5. Information you should avoid sharing
Consumers should avoid storing or sharing credit card information on retail, commerce, or social networking websites, said Mr Teo.
They should also not provide more information than necessary when signing up for an online account. If the information that the website has requested does not make sense, then it probably is.
When posting online, such as on a public forum or mailing list, do not share personal details, he added, because information shared online can remain in cyberspace indefinitely.
6. How to figure out if an e-mail is bogus
Looking at an e-mail sender's name is not a good gauge of whether the mail is bogus because it can look like the real deal.
More telling is the sender's e-mail address. If it looks really strange and unrecognisable, chances are it is not legitimate. Any links and attachments in the e-mail should not be opened as well.
Also, if the message in the e-mail seems very terse and uncharacteristic of a friend, the e-mail is likely to be a fake one.
7. What you should do with bogus e-mail
Such e-mails should not be replied to as well as it can be a signal to hackers that a user's e-mail address is actively checked, so they might send over more spam e-mails.
Organisations typically do not ask for consumers' log-in details, personal details or financial information in e-mails. Hackers do, however.
So, if such e-mails arrive seemingly from a bank or a retailer, they should be deleted. Consumers who are unsure should call up the organisations to check, although dialling numbers in the questionable e-mails should be avoided.
Other tell-tale signs include bad grammar and spelling mistakes in the e-mail message, urgent sounding e-mails, and e-mails from organisations users have no prior relationship with.
8. How to tell if websites and links are legitimate
By hovering the mouse cursor over a web link without clicking it, it is possible to see its Web address. If the address comprises a string of numbers, it is likely a bogus link.
Fake sites and links sometimes have addresses that do not tally with the content or organisation stated in the e-mail. They may also contain spelling mistakes of the organisation's name.
Legitimate sites that are secure also tend to have "https" in their Web addresses instead of just "http".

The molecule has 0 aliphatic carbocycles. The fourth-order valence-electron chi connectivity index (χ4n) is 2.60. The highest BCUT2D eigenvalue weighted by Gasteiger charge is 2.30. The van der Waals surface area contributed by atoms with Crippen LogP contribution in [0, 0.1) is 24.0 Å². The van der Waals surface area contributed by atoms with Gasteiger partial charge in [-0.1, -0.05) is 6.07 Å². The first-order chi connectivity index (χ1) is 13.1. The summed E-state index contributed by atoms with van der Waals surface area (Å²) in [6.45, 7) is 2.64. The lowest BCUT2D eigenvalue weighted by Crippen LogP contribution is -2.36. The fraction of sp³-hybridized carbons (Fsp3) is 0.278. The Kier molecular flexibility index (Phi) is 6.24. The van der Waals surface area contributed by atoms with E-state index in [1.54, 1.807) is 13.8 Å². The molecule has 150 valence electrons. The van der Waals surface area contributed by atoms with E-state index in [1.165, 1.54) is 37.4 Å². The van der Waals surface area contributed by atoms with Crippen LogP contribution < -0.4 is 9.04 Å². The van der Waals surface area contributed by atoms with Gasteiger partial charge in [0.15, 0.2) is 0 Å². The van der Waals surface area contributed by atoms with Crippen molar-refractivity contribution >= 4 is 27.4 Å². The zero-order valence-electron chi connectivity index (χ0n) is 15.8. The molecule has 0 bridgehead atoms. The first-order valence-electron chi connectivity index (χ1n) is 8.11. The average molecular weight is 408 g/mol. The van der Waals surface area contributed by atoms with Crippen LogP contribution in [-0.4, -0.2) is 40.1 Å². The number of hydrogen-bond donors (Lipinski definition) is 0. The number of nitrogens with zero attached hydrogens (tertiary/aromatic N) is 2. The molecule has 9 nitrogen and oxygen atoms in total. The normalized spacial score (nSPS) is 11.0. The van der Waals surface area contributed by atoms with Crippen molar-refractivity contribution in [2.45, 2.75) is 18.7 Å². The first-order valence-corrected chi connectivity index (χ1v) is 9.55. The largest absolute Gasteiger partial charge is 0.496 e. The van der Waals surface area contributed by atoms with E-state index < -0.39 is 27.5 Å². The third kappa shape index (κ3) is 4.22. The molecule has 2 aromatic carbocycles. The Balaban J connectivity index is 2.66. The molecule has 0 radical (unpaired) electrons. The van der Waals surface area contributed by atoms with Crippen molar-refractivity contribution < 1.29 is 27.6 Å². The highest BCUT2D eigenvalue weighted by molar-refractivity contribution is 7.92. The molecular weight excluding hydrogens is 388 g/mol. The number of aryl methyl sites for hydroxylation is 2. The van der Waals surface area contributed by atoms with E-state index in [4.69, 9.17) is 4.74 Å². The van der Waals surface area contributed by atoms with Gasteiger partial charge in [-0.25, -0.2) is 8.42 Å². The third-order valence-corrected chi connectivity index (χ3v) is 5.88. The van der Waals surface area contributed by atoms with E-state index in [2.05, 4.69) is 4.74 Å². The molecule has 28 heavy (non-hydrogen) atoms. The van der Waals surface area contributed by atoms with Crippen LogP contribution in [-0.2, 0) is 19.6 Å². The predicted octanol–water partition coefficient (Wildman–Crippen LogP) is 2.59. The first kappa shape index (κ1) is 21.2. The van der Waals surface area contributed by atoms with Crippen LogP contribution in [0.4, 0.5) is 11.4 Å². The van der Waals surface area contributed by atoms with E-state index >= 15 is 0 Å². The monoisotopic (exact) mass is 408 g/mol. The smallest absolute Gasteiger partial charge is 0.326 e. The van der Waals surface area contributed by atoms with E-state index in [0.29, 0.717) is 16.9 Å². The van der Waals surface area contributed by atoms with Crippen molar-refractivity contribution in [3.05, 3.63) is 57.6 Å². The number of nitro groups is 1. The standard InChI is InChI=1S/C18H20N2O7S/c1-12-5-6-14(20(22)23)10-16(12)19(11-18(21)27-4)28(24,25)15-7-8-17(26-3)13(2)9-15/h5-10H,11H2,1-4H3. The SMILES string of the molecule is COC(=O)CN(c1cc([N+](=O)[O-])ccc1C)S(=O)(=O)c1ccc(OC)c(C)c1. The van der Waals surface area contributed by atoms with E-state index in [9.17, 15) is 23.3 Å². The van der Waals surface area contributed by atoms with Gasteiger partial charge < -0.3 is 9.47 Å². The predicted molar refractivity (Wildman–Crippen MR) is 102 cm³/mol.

Many Web browsers can also tell users if a website is legitimate. Typically, if a green padlock appears beside the Web address bar, it means the website has been verified to be run by legitimate organisations and is a secure website.
Mr Teo said some security software can also help verify if a site is a secure or malicious one, as well as determine if websites called up in search engine results are safe to visit.
9. What to do when a website is hacked
If, like in eBay's case, a consumer learns that a website he has an account with has been hacked and personal data could have been stolen, he should change his passwords as soon as possible.
The password should be complex and also not be the same one used for other online accounts.
Ms Cruz advised affected consumers to keep a close watch on their online activities and look out for any strange transactions online or in their bank accounts and credit card statements.
10. Closing an account may not mean end of story
After a data theft incident, some concerned users might close their accounts to limit the risks from hackers taking over their digital lives.
However, it does not necessarily mean the information associated with the compromised account is safe. The data could still be stored somewhere.
Mr Teo said one consideration for users is whether their information on a website is encrypted from one end to another, and stored securely.
Users will have to do their due diligence to check that a website they want to sign up with is trustworthy. They could check out website policies and look at the site's past history to determine if past data breaches or security issues have been reported before, said Mr Teo.
This article was first published on May 23, 2014.